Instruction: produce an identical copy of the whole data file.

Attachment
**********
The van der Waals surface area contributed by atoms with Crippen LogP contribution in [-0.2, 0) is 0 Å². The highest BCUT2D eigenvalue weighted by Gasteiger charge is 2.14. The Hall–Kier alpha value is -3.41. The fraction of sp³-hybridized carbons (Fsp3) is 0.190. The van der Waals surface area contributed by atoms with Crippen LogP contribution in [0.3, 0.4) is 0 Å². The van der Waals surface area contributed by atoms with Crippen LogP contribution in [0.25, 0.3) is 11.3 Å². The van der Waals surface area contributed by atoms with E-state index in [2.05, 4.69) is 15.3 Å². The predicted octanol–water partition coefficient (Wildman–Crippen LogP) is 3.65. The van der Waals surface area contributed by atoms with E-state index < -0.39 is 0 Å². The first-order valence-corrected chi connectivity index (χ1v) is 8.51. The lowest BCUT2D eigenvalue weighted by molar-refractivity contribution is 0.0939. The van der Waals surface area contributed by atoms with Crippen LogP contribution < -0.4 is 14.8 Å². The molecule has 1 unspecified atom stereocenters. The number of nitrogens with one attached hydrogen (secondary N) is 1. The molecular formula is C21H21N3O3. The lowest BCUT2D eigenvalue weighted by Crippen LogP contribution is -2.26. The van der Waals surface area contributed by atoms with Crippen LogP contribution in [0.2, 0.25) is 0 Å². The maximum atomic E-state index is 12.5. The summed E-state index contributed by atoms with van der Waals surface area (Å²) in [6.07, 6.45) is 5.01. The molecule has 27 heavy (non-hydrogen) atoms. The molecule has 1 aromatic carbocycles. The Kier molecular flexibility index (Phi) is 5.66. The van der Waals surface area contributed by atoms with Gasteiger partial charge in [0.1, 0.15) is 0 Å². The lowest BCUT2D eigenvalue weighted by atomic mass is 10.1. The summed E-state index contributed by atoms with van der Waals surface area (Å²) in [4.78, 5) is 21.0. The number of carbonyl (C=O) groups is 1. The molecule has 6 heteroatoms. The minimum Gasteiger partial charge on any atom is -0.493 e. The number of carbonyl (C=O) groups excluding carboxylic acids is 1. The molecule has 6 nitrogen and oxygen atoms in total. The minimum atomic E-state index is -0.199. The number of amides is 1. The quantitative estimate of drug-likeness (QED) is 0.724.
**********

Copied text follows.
The van der Waals surface area contributed by atoms with Crippen LogP contribution in [-0.2, 0) is 0 Å². The highest BCUT2D eigenvalue weighted by Gasteiger charge is 2.14. The Hall–Kier alpha value is -3.41. The fraction of sp³-hybridized carbons (Fsp3) is 0.190. The van der Waals surface area contributed by atoms with Crippen LogP contribution in [0.3, 0.4) is 0 Å². The van der Waals surface area contributed by atoms with Crippen LogP contribution in [0.25, 0.3) is 11.3 Å². The van der Waals surface area contributed by atoms with E-state index in [2.05, 4.69) is 15.3 Å². The predicted octanol–water partition coefficient (Wildman–Crippen LogP) is 3.65. The van der Waals surface area contributed by atoms with E-state index < -0.39 is 0 Å². The first-order valence-corrected chi connectivity index (χ1v) is 8.51. The lowest BCUT2D eigenvalue weighted by molar-refractivity contribution is 0.0939. The van der Waals surface area contributed by atoms with Crippen LogP contribution < -0.4 is 14.8 Å². The molecule has 1 unspecified atom stereocenters. The number of nitrogens with one attached hydrogen (secondary N) is 1. The molecular formula is C21H21N3O3. The lowest BCUT2D eigenvalue weighted by Crippen LogP contribution is -2.26. The van der Waals surface area contributed by atoms with Crippen LogP contribution in [0.2, 0.25) is 0 Å². The maximum atomic E-state index is 12.5. The summed E-state index contributed by atoms with van der Waals surface area (Å²) in [6.07, 6.45) is 5.01. The molecule has 27 heavy (non-hydrogen) atoms. The molecule has 1 aromatic carbocycles. The Kier molecular flexibility index (Phi) is 5.66. The van der Waals surface area contributed by atoms with Gasteiger partial charge in [0.1, 0.15) is 0 Å². The lowest BCUT2D eigenvalue weighted by atomic mass is 10.1. The summed E-state index contributed by atoms with van der Waals surface area (Å²) in [4.78, 5) is 21.0. The number of carbonyl (C=O) groups is 1. The molecule has 6 heteroatoms. The minimum Gasteiger partial charge on any atom is -0.493 e. The number of carbonyl (C=O) groups excluding carboxylic acids is 1. The molecule has 6 nitrogen and oxygen atoms in total. The minimum atomic E-state index is -0.199. The number of amides is 1. The quantitative estimate of drug-likeness (QED) is 0.724.